Over the weekend, I wrote my first letter to the editor since high school. While I had been content to post my opinion pieces here, I felt compelled to speak up more locally after reading a response to an article in our local paper that discussed the mandatory GMO labeling law recently signed in Vermont. It should be included in tomorrow’s edition. I’ll keep you posted if there’s any more to report. 

In response to Mr. Lazor’s opinion letter, published in the May 29 Chronicle, I agree that a wedge between organic and conventional farming is present, and the dispute over the use of genetically modified organisms is just one area driving it. The now infamous labeling law recently signed by Gov. Shumlin does nothing more than add to it.

My husband and I are conventional dairy farmers; proud of the animals we raise, the way we farm and the products we produce. It is difficult to discuss this “wedge” if you will, particularly when you clearly fall on one side of the fence or the other. There are specific reasons why a farmer chooses to do things the way he/she does. Inevitably, you may look at farmers on the other side of the fence and question some of their practices. It’s hard to stay neutral, especially if you feel attacked.

I don’t believe Mr. Birch in Bethany Dunbar’s May 22 article necessarily characterized organic farming as low yielding and a recipe for world starvation. Certainly advances have been made to improve organic yields over time just like conventional. As Mr. Lazor quotes the UN, to paraphrase, some organic farming may have the potential to alleviate world hunger; in my opinion, many other methods of farming may as well. The fact is we have an ever decreasing land base and increasing global population and it will take all of agriculture to meet the nutritional needs of people everywhere.

With respect to labeling, I personally am not in favor of this new law. This does not mean, however, that I am not proud of the advances in genetic engineering that have resulted in using “GMO” crops. In my opinion, this level of genetic engineering has sped up traditional plant breeding, making it more efficient and resource-effective. The potential for GMO-crops goes beyond improved yields, less chemicals sprayed and reduced carbon footprints, but also includes drought tolerance (DroughtGard corn launched in 2013), improved nutrition (Vitamin A and Golden Rice) and disease resistance (Rainbow Papayas and the Ringspot Virus in Hawaii), to name a few.

I think government mandated labeling of GMOs perpetuates an unnecessary fear. People have a right to know their food, but that does not equate to a mandated label, particularly as food from GMO crops do not pose any additional food safety or human health threat. The Food and Drug Adminitration requires labeling of anything about a product that affects health and safety or nutrition. Since the introduction of GMO crops to the general public in 1994 (Flavr Savr Tomato), there has not been one documented case of associated illness. A review of 1,783 studies completed between 2002 to 2012 by a team of Italian scientists published in the September 2013 Critical Reviews in Biotechnology could not find a single example of GMO crops posing a threat to humans, animals or the environment. And yes, I have done my own research.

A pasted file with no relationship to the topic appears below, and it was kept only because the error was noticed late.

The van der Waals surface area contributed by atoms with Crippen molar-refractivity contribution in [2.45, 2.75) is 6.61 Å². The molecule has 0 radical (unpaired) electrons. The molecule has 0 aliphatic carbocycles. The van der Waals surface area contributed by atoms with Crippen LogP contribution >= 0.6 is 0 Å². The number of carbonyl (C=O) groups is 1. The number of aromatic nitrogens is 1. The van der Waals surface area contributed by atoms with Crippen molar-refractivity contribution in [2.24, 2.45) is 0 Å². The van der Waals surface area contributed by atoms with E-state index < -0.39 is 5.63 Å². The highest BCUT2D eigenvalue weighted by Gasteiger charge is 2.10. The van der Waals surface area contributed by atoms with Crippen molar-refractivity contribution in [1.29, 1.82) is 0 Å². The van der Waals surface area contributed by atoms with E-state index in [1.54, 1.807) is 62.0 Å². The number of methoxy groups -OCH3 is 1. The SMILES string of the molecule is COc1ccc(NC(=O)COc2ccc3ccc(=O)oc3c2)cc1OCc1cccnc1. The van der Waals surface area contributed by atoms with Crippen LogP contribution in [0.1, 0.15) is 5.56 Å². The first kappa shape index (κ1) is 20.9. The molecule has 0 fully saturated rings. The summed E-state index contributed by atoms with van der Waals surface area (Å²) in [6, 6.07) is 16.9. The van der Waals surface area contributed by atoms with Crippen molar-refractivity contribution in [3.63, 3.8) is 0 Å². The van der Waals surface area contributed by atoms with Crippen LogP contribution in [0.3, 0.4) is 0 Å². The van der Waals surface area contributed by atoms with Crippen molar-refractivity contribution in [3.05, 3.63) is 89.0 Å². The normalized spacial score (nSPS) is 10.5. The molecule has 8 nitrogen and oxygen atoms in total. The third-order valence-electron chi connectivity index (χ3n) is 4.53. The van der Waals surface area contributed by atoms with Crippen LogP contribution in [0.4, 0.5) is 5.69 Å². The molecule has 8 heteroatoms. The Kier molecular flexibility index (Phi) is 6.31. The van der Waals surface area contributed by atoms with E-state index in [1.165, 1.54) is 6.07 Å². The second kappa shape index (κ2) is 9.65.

As a taxpayer, it concerns me that the costs associated with mandated labeling and of course the lawsuits it may bring about have not fully been sorted out. It seems the question of who will pay and how much doesn’t matter in many issues these days. While we waste more time and energy debating, defending, making rules and implementing this law, more pressing issues continue to be tabled such as the pervasive drug abuse and associated crime that is increasingly affecting our cities and quaint towns; continued unemployment and the loss of or rather lack of new jobs; the crumbling infrastructure of our roads and bridges; and by the way, how the heck we are going to pay for our new health care system?

And while we deal with our self-induced non-issue mandated-GMO-labeling law, the marketplace will have sorted this out. It will take at least two years just to put our law into place, let along fight the expected legal battles, and already labels (and more farming opportunities I might add) exist in response to consumer request – specifically a “non-GMO” and certified organic label. Additionally, there is proposed Federal legislation that may take our “law” out of play anyway.

The reality is that this a big world, with room for all sorts of farmers – conventional, certified organic, non-certified organic, GMO, non-GMO, no antibiotics, certified humane, animal welfare approved, biodynamic, non-mechanized farmers, John Deere farmers, farmers that are diehard red tractor fans, women farmers, blonde haired farmers, farmers named Bob, etc. In order to reduce or eliminate the “wedge” or maybe “wedges” between farming groups, we need to start letting go of the labels – physically and mentally – and do a better job of explaining why we do things the way we do them while respecting the choices of other farmers.

I don’t need to put a label on the gallon of milk, block of cheese or package of hamburger from our farm to say that I am proud to be a first-generation dairy farmer with my husband, keeping land that has been used for farming for generations in production and taking care of animals that started out as a 4-H project when I was nine years old while raising our kids in this farming lifestyle. Knowing we provide a safe, wholesome, nutritious product for other families and individuals on a daily basis is enough for us.

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Filed under Agriculture, Dairy Industry